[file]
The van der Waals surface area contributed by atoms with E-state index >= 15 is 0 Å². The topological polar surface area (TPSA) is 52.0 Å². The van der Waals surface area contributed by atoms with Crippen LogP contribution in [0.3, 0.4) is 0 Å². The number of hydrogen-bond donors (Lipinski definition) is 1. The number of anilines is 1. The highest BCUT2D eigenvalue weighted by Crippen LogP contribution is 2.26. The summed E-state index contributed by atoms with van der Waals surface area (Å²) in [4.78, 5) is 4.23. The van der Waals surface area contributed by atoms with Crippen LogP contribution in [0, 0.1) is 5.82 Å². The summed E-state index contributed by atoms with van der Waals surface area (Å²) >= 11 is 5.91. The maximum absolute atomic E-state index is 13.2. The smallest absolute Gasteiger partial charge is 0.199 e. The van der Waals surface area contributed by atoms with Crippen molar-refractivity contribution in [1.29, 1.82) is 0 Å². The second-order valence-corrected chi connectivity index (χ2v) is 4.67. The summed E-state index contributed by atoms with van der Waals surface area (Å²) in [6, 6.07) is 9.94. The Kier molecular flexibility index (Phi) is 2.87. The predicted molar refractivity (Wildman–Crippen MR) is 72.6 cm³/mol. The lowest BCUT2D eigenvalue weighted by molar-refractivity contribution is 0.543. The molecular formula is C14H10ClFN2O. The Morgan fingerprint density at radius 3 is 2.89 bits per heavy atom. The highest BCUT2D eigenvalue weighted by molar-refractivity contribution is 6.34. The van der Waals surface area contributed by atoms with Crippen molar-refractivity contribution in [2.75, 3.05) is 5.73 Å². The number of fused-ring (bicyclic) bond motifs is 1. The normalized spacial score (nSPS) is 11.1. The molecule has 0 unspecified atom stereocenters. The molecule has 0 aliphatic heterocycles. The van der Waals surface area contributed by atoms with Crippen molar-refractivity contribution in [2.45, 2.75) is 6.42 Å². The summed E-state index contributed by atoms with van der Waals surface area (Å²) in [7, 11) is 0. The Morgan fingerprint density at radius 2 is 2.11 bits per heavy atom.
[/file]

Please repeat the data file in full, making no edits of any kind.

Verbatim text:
The van der Waals surface area contributed by atoms with E-state index >= 15 is 0 Å². The topological polar surface area (TPSA) is 52.0 Å². The van der Waals surface area contributed by atoms with Crippen LogP contribution in [0.3, 0.4) is 0 Å². The number of hydrogen-bond donors (Lipinski definition) is 1. The number of anilines is 1. The highest BCUT2D eigenvalue weighted by Crippen LogP contribution is 2.26. The summed E-state index contributed by atoms with van der Waals surface area (Å²) in [4.78, 5) is 4.23. The van der Waals surface area contributed by atoms with Crippen LogP contribution in [0, 0.1) is 5.82 Å². The summed E-state index contributed by atoms with van der Waals surface area (Å²) >= 11 is 5.91. The maximum absolute atomic E-state index is 13.2. The smallest absolute Gasteiger partial charge is 0.199 e. The van der Waals surface area contributed by atoms with Crippen molar-refractivity contribution in [1.29, 1.82) is 0 Å². The second-order valence-corrected chi connectivity index (χ2v) is 4.67. The summed E-state index contributed by atoms with van der Waals surface area (Å²) in [6, 6.07) is 9.94. The Kier molecular flexibility index (Phi) is 2.87. The predicted molar refractivity (Wildman–Crippen MR) is 72.6 cm³/mol. The lowest BCUT2D eigenvalue weighted by molar-refractivity contribution is 0.543. The molecular formula is C14H10ClFN2O. The Morgan fingerprint density at radius 3 is 2.89 bits per heavy atom. The highest BCUT2D eigenvalue weighted by molar-refractivity contribution is 6.34. The van der Waals surface area contributed by atoms with Crippen molar-refractivity contribution in [2.75, 3.05) is 5.73 Å². The number of fused-ring (bicyclic) bond motifs is 1. The normalized spacial score (nSPS) is 11.1. The molecule has 0 unspecified atom stereocenters. The molecule has 0 aliphatic heterocycles. The van der Waals surface area contributed by atoms with Crippen molar-refractivity contribution in [2.45, 2.75) is 6.42 Å². The summed E-state index contributed by atoms with van der Waals surface area (Å²) in [7, 11) is 0. The Morgan fingerprint density at radius 2 is 2.11 bits per heavy atom.